An Aside: The Rhythm of India

Sitting up high in our tour bus, we could see the tangle of small trucks, cars, motorcycles, mopeds, bicycles, tuk-tuks, bicycle rickshaws, horse- and burro-drawn carts and pedestrians ignoring the lines on the road and jockeying for position.

At first, it was alarming. Surely someone was going to get run over or a motorcyclist would be clipped by a car. There were lines on the roads, but they seemed to be just suggestions. And there was so much honk, honk, honking!

It got to the point where I couldn’t look down at the traffic as we traveled; I chose instead to look at the landscapes farther away. That way, I wouldn’t be fretting over vehicles and people that disappeared from sight too quickly.

When I got the opportunity to ride in a car, it felt even more uncomfortable. Driving on the left side of the road and riding in the seat I usually drive in probably discombobulated my perception. But I still couldn’t understand how anyone could safely drive through such traffic.

Then I went to beautiful Kolkata for my teaching assignment at Shri Shikshayatan School and discovered my hotel was only four-and-a-half blocks from the school.

I could walk that, right?

With trepidation, I took my first steps on the streets of India without any guides or vehicles to ride in. How would I cross the first street with no crosswalks and no lights?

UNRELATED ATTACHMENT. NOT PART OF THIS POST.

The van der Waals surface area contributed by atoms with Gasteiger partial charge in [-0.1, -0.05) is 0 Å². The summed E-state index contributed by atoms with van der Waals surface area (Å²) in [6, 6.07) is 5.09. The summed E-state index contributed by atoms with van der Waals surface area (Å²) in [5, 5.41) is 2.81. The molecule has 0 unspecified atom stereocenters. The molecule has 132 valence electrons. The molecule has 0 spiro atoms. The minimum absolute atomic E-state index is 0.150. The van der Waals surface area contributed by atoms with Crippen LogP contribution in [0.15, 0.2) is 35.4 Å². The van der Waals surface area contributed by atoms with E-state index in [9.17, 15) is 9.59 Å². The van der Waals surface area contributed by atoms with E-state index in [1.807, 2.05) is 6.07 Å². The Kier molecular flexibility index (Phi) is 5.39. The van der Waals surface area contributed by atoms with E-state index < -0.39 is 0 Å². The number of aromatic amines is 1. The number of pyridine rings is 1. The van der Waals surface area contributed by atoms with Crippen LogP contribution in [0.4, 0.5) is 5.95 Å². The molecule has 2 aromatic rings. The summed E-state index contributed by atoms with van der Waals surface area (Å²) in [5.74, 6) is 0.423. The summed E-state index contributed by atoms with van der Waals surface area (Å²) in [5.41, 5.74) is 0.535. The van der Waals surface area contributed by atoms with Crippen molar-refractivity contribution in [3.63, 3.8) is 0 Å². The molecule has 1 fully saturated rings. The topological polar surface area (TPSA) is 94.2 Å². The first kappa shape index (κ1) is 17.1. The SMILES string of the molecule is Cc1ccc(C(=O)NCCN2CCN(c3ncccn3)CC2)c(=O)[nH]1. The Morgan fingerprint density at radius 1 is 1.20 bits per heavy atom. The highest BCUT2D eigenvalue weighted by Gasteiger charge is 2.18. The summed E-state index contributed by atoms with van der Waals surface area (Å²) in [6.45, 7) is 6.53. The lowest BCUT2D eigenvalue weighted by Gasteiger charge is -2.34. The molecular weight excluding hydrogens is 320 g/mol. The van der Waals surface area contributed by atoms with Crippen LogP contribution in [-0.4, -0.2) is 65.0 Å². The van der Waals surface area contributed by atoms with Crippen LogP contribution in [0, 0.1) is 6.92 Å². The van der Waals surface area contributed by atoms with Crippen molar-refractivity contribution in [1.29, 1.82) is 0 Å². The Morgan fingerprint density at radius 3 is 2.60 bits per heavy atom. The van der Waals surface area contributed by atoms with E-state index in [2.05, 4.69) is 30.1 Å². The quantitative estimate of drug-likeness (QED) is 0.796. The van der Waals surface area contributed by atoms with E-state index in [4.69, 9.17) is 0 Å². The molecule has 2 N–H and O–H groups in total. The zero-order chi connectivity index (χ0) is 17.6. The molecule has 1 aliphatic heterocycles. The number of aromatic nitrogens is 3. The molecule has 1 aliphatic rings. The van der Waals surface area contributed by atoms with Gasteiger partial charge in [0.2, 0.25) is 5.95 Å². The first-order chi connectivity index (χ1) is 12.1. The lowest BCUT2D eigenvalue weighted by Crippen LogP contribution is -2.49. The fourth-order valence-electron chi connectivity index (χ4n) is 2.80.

But then, as I started walking, I began to sense a rhythm.

Though from high in my bus, traffic seemed crazy, walking in it made me realize that everyone was actually working together to keep the flow smooth. The horns which had before seemed so shrill, now were simply little reminders that “I’m over here.” The speed of traffic was actually much slower than I had originally thought; people were keeping the flow by taking their time and watching out for each other. There was no ego in traffic – whoever’s turn was most logical was given berth.

And when I went to cross the street, I was reminded of double-Dutch jump rope. I waited until I saw a logical opening, and when I started crossing, traffic gave me time to cross. One motorcycle gave me a quick honk to let me know he was going to cut in front of me, and I hesitated one second so he could.

The important element was being aware of and respectful to everyone and everything on the road.

And I learned that you can never judge anything from a lofty position, far away from the issue. You need to get up-close and personal to really see things as they are and discover the rhythm of how things work.

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